By Badea Abu Al-Naja
Saudi GazetteMANY people get surprised when the prices of Zamzam bottles suddenly increase in the holy month of Ramadan to as high as SR40, which are sold for SR5 in off-seasons.
These bottles are filled at King Abdullah Zamzam Water Distribution Center in Makkah for a nominal fee.
The reason behind the increase in prices is that some people buy large amounts of Zamzam bottles a few months before Ramadan and sell them in the holy month when the demand is very high.
The vendors usually buy them from ordinary people who go and fill Zamzam at the distribution center by persuading them to sell at a premium of one or two riyals per bottle.
These vendors take advantage of the fact that the majority of people in Makkah love to break their fast with Zamzam in Ramadan and do not mind paying SR20 or even SR40 for a 10-liter bottle.
Saudi Gazette visited the Zamzam distribution center and talked to the people to shed more light on these issues.
One man said he bought 20 Zamzam bottles at the center. As he was preparing to leave the parking area after putting the bottles in his car’s trunk, he was approached by a few African men. They asked him how many bottles he had and whether he was willing to sell them at a higher price. One of them offered him SR6 a bottle while another offered him SR8.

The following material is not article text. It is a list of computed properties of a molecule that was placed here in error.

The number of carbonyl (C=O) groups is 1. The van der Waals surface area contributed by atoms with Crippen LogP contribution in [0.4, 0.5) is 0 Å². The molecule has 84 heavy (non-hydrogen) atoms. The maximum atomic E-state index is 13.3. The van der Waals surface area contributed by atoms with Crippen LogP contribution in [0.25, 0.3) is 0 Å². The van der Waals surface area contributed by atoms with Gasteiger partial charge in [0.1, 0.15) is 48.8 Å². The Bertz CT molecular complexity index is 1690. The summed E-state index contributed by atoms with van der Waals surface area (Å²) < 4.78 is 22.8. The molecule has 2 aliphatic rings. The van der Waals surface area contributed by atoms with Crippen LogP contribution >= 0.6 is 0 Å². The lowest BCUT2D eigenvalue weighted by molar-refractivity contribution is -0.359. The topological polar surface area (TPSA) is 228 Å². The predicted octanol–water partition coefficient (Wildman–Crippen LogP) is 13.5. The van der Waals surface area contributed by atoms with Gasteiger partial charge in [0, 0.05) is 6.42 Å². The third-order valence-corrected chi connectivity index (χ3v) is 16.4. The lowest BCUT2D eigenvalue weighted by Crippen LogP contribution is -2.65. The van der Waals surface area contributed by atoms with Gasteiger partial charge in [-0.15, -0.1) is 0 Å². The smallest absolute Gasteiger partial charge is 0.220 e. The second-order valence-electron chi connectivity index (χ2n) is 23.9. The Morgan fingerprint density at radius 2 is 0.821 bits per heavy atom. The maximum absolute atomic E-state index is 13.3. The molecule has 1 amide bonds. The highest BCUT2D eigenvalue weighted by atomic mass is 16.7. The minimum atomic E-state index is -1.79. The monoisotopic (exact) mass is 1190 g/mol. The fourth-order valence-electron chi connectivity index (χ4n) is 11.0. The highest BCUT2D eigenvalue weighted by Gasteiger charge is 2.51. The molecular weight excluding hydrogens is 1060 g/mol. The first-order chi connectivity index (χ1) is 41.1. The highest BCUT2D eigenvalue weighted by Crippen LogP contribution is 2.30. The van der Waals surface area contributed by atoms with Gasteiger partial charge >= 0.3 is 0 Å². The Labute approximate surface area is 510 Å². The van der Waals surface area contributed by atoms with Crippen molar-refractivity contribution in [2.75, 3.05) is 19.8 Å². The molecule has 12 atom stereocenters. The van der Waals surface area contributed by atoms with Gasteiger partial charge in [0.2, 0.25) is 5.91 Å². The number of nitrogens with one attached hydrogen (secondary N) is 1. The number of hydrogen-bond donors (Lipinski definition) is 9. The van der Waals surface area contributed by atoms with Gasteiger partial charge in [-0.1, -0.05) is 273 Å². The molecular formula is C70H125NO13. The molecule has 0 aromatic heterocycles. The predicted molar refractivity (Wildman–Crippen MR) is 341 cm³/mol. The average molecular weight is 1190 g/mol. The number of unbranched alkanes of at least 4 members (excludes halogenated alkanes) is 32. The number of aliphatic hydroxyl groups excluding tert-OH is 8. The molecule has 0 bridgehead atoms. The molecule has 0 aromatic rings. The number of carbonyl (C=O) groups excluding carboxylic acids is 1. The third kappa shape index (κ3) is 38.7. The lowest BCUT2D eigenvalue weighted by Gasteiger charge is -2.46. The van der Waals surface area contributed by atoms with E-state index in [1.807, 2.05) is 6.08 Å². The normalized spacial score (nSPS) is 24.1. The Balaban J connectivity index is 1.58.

“I agreed to sell them at SR9 a bottle and got SR180 for 20 bottles for which I had paid SR100 at the factory. They asked me to move my car out of the parking area so that the security guards at the center would not see them buying Zamzam from me. I gave them the bottles and they gave me the money,” he said.
This reporter posed as someone who wanted to buy a large number of Zamzam bottles and waited outside the parking area. He waved down a pickup truck that was carrying around 20 bottles and asked the driver if he was interested in selling them.
The driver agreed and even said he was ready to provide a larger number of Zamzam bottles in a short time. When asked how he was going to do that, he said he and a number of his relatives buy large numbers of Zamzam bottles several months before Ramadan and store them at their houses to sell them when Ramadan is around the corner. They earn a lot of money from this activity.
Many citizens told Saudi Gazette that the authorities have not taken any serious measures to stop these illegal activities. They hope that those who engage in selling Zamzam water at a premium, whether they are Saudis or expatriate workers, should stop these activities because they pose a public danger as they might be storing Zamzam in their houses in inappropriate conditions and some of them might be exposing the bottles to sunlight.